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Posts Tagged ‘langston hughes’

Photo: Robert W Kelley/Time Life Pictures/Getty Images
Langston Hughes on the front steps of his house in Harlem, June 1958.

Before Suzanne and Erik moved to Providence, they were living in a lovely renovated brownstone in Harlem.

There’s a fine line between newcomers investing where there’s been too much disinvestment — and gentrification. The early changes seem to benefit a neighborhood and its people, but inevitably rising property values push out many longtime residents and institutions.

Today, a group of Harlem artists from various disciplines are banding together to keep a significant piece of the Harlem Renaissance around to nourish African American arts.

Tom Kutsch writes at the Guardian, “All that signifies the legacy of a house once occupied by the poet laureate of Harlem is a small bronze plaque, partially covered by a cedar tree’s branches and the green ivy that envelops much of the building.

“The onetime home of Langston Hughes has sat largely unoccupied for years, but a new movement is trying to reclaim, for a next generation of artists, the space of a man who is forever intertwined with the Harlem Renaissance.

“Spearheaded by writer, performer and educator Renée Watson, the collective effort is busily trying to raise the necessary funds to purchase a lease and make needed renovations to the house. …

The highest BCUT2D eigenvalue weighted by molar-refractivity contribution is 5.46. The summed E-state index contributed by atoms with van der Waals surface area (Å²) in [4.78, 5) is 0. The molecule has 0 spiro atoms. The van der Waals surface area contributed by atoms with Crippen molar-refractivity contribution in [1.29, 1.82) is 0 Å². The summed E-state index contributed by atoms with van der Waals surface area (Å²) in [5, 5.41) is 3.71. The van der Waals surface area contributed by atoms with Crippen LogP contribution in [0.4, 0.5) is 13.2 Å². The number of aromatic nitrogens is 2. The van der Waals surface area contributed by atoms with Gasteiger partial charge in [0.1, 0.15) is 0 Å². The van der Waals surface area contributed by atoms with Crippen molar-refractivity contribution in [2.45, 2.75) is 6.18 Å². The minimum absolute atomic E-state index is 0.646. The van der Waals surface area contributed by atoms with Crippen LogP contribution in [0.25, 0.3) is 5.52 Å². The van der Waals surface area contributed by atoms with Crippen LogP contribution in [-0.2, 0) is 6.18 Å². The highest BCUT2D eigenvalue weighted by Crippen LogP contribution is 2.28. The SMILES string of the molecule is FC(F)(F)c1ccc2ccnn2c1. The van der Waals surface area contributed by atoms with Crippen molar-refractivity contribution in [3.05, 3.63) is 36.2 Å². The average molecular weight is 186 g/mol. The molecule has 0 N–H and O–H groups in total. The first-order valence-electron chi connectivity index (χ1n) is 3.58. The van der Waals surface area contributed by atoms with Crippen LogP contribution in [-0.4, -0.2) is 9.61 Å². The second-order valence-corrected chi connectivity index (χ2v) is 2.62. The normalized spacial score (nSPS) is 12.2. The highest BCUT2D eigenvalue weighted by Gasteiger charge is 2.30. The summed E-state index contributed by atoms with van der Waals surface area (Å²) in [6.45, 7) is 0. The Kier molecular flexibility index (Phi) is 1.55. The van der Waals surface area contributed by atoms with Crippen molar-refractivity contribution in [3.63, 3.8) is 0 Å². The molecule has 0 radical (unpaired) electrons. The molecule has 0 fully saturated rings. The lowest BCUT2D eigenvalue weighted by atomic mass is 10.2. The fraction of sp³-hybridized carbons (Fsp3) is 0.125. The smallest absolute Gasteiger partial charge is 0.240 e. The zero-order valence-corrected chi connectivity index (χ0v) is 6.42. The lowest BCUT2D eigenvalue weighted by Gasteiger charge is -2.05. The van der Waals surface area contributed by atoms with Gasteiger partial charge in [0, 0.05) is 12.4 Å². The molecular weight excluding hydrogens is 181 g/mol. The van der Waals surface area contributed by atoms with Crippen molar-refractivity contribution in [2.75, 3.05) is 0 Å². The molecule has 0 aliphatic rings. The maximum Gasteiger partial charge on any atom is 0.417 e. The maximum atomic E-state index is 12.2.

“Watson plans to make the Hughes house the home of the I Too, Arts Collective that she launched alongside the effort, which aims to, in her words, have ‘programming that nurtures, amplifies, and honors work by and about people of color and people from other marginalized communities.’ …

“The collective gets its name from one of Hughes’s most famous poems – I, Too – in which his narrator concludes by intoning:

They’ll see how beautiful I am
And be ashamed—
I, too, am America.

“Watson is using the crowdfunding website Indiegogo to solicit donations for the project, for which they’re hoping to raise at least $150,000 to cover a lease and begin the renovation process. By the time of publication, they had raised more than $54,000, already exceeding the $40,000 Watson says would cover at least a six-month lease. …

“For more than a century, Harlem has been inextricably linked to black life and culture in America; the birthplace of the aforementioned Harlem Renaissance, which fostered a wide array pre-eminent black artists and writers, from Zora Neale Hurston to Claude McKay and Duke Ellington. …

” ‘The erasure of black Harlem may come despite our best efforts …’ said Tracey Baptiste, a local children’s author who is involved with Watson’s collective. ‘But this project is about making sure that gentrification doesn’t also happen in the hearts and minds of our artists.’ ”

More here.

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I was driving home from Rhode Island Sunday, when I paused the radio at WGBH. A terrific audio essay was on, hosted by Nina Simone’s daughter.

Nina Simone was among the most important voices of the sixties for me, right up there with MLK Jr., JFK, and Joan Baez. Her blend of jazz, blues, and folk was underpinned by powerful emotion. I think I had all her albums back then. A classically trained pianist, Simone had a distinctive voice that was full of caring and pain, even though her personality was often described as abrasive. (And as far as that goes, she had her reasons.)

The best thing about the WGBH broadcast was the selection of the songs. Brought back memories. I was also interested to learn about her connections to Langston Hughes, Odetta, and Lorraine Hansberry.

Hear some of her music at NPR.

Photograph of Nina Simone and her daughter, indiewire.com

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